Once we are clear about the outcome of negotiations with Whitehall and we know Europe's timetable, I will make proposals for the Scottish agenda for animal health and welfare. On the back of the report, I have already announced that we will take forward the review of the delivery landscape, and we are establishing a short-term, issue-focused expert forum to do that. We must continue to engage with stakeholders as we have done successfully on bluetongue vaccination.

Finally, we must make more of our European Union relations. They worked well during the outbreak last year, and we have made more progress. A ban on Scottish exports was threatened because bovine tuberculosis-positive animals were imported to the Netherlands from south of the border. Thankfully, our negotiations as part of the UK team ensured that Scotland escaped it.

We are committed to building our contacts. I wrote to Commissioner Vassiliou to welcome the European Commission's recent announcement on an animal health strategy, using the opportunity to seek changes in the current bluetongue regulations.

Each outbreak is unique, and we will learn lessons from the last outbreak just as those dealing with it learned from 2001. Foot-and-mouth reminds us that our livestock sector faces many challenges. I note the Labour and Conservative amendments, and I welcome the fact that they highlight many of those challenges.

The Scottish Government is urgently addressing many of the issues through the common agricultural policy health check and the review of the less favoured area support scheme, which is one of the main support mechanisms. We are also addressing the recommendations in Professor Scudamore's report, which I hope that we can all work together to take forward to ensure a sustainable livestock sector in Scotland.

I move,

That the Parliament supports the Scudamore report's conclusions on Scotland's handling of the 2007 foot and mouth disease outbreak, contained in Foot and Mouth Disease Review (Scotland) 2007, and welcomes the Scottish Government's commitment to take the recommendations forward, including consideration of any potential opportunities for regionalisation and other steps to minimise the potential future disruption to the Scottish livestock industry.

Photo of Sarah Boyack Sarah Boyack Labour 3:09, 2 October 2008

For colleagues' information, let me first welcome Rhoda Grant to the Labour rural and environment team. Rhoda Grant will help to provide maternity cover for Karen Gillon, while the latter recovers from the successful arrival last week of Johann Maggie. I am sure that members will want to join me in recording our best wishes to Karen and her family.

It is a sobering thought that, although last year's foot-and-mouth outbreak did not reach Scotland, we were heavily affected by its impact. Therefore, the Scudamore report is a welcome review of what lessons we can learn for the future and what priorities the Scottish Government should act on to prepare for, and to avoid, such outbreaks in future.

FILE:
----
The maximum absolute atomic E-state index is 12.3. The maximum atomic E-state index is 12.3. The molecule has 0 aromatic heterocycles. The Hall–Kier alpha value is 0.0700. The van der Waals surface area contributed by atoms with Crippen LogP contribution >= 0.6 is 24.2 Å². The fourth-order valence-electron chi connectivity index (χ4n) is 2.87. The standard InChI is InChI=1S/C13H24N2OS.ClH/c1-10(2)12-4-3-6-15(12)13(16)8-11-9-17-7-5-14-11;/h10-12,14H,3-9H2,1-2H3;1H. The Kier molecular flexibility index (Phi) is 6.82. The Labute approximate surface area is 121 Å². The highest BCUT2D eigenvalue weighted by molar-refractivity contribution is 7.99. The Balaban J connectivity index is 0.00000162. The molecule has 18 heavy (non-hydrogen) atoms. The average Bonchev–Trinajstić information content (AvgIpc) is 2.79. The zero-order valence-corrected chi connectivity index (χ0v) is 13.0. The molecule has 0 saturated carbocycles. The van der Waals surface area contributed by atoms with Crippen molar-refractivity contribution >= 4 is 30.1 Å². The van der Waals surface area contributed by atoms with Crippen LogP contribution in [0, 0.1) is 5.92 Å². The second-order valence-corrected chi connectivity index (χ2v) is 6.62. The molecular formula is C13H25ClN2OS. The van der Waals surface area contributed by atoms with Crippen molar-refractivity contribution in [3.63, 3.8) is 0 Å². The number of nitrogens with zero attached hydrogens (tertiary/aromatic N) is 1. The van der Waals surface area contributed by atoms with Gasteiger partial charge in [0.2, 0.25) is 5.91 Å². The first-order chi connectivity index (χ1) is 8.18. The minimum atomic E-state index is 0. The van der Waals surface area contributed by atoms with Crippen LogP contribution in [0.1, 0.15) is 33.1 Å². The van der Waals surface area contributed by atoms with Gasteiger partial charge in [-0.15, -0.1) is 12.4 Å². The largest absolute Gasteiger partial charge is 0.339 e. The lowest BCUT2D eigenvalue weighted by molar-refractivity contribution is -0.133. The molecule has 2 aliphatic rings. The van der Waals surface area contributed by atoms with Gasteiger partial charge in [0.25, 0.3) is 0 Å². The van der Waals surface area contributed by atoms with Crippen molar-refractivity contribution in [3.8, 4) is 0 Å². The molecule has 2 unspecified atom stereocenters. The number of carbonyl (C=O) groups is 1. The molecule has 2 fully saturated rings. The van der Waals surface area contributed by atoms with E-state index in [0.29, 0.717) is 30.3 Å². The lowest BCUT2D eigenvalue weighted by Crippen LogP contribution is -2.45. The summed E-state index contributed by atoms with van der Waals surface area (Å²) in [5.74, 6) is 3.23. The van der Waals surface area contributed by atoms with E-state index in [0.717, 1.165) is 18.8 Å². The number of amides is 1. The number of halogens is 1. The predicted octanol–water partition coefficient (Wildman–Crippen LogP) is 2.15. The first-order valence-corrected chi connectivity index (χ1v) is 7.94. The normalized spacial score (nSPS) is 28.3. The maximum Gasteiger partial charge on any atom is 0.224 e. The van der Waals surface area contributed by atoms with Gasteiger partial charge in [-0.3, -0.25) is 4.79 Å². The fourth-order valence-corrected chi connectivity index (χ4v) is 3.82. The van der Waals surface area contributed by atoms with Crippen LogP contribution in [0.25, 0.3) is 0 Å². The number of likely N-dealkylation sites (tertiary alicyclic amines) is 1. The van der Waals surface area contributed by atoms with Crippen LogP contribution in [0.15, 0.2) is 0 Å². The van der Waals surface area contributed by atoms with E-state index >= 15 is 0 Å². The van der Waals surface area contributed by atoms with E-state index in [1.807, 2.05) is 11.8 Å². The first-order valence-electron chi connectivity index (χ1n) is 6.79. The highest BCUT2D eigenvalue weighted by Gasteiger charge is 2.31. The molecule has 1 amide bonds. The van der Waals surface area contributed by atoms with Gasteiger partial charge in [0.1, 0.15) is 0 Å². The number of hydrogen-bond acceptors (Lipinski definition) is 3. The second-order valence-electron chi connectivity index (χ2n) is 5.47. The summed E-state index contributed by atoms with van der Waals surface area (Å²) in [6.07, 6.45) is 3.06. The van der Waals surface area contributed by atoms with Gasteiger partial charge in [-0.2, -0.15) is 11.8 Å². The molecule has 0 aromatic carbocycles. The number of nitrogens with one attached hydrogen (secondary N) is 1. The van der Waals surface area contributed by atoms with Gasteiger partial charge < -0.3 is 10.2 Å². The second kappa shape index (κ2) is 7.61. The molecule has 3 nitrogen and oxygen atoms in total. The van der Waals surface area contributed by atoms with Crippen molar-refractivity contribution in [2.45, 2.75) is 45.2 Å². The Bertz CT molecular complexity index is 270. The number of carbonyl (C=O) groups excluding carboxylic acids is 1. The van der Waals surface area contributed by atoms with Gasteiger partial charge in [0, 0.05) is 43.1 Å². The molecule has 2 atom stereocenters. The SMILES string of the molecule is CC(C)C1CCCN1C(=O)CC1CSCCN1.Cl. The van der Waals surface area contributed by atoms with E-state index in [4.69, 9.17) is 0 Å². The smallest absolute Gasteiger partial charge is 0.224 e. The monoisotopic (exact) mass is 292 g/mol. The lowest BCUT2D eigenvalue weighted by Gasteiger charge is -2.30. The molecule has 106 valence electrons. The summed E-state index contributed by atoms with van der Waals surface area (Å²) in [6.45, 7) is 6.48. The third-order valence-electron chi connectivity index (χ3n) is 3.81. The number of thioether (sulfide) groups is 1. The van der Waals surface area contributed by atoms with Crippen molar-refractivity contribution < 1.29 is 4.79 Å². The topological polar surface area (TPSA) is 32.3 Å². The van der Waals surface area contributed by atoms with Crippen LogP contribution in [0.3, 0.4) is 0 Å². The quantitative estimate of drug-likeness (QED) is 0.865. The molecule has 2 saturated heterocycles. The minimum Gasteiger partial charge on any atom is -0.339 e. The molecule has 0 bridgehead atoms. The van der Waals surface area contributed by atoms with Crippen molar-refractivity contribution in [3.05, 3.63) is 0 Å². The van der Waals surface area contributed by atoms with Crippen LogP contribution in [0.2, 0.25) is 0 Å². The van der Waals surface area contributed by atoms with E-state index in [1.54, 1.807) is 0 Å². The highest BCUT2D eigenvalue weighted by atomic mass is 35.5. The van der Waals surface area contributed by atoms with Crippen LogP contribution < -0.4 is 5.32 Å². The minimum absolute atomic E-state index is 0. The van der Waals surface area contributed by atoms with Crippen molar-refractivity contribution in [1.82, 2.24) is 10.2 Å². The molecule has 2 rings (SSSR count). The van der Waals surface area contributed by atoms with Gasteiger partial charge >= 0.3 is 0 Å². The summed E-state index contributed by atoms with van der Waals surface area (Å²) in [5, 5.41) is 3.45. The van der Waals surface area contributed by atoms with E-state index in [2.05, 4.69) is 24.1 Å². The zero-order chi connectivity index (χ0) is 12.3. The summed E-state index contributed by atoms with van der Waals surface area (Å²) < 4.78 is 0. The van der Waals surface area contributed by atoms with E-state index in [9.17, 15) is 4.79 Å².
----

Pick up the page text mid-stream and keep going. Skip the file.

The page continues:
Obviously, last year's outbreak caused major economic damage to our farming industry, our rural communities and the operation of many companies. Clearly, it was a horrendous time for communities financially and it caused much uncertainty for businesses. The after-effects are still being felt by many.

As the cabinet secretary observed, the circumstances of last year's outbreak were different from those of the 2001 outbreak, but the impact was still severe. A welcome conclusion that can be drawn from the Scudamore report is that, although it lists 55 recommendations in total, there is clear evidence of lessons having been learned from the 2001 outbreak. I join the cabinet secretary in putting on record our praise for how the many agencies, farmers and communities dealt with the crisis last year. However, it is obvious that improvements could be made in how we gear up to avoid another outbreak.

The Labour amendment draws attention to two areas in which we consider that more work is needed to create better options for the future, and it also highlights the need to help the pig industry, which is still suffering from the aftermath of the outbreak. We deliberately lodged an add amendment because we have taken at face value the Scottish Government's intention to make progress on the recommendations in the report. Although we agree with the two points that are highlighted in the motion—namely, the consideration of regionalisation and of other steps to minimise future disruption to the livestock industry—we have attempted to focus debate on the issues that we believe would help those points to be taken forward.

In particular, the issue of abattoirs needs to be addressed. As we have discussed several times in the current parliamentary session, the location of abattoirs goes to the heart of the issue about the long journeys that our animals need to travel to slaughter. We believe that a more localised approach would add value to animal welfare and would be better for local farming communities. I will come on to say what we think needs to be done later in my comments.

Secondly, we have highlighted the unique circumstances of our islands, which must be central to any future discussions on regionalisation. The islands are the easiest place to start with that. There is an extremely strong case for allowing a regionalised approach to kick in at the start of any future problem.

Thirdly, our amendment highlights the need to support the pig sector. As recently as yesterday, the NFU Scotland made representations to the Rural Affairs and Environment Committee on the case for action.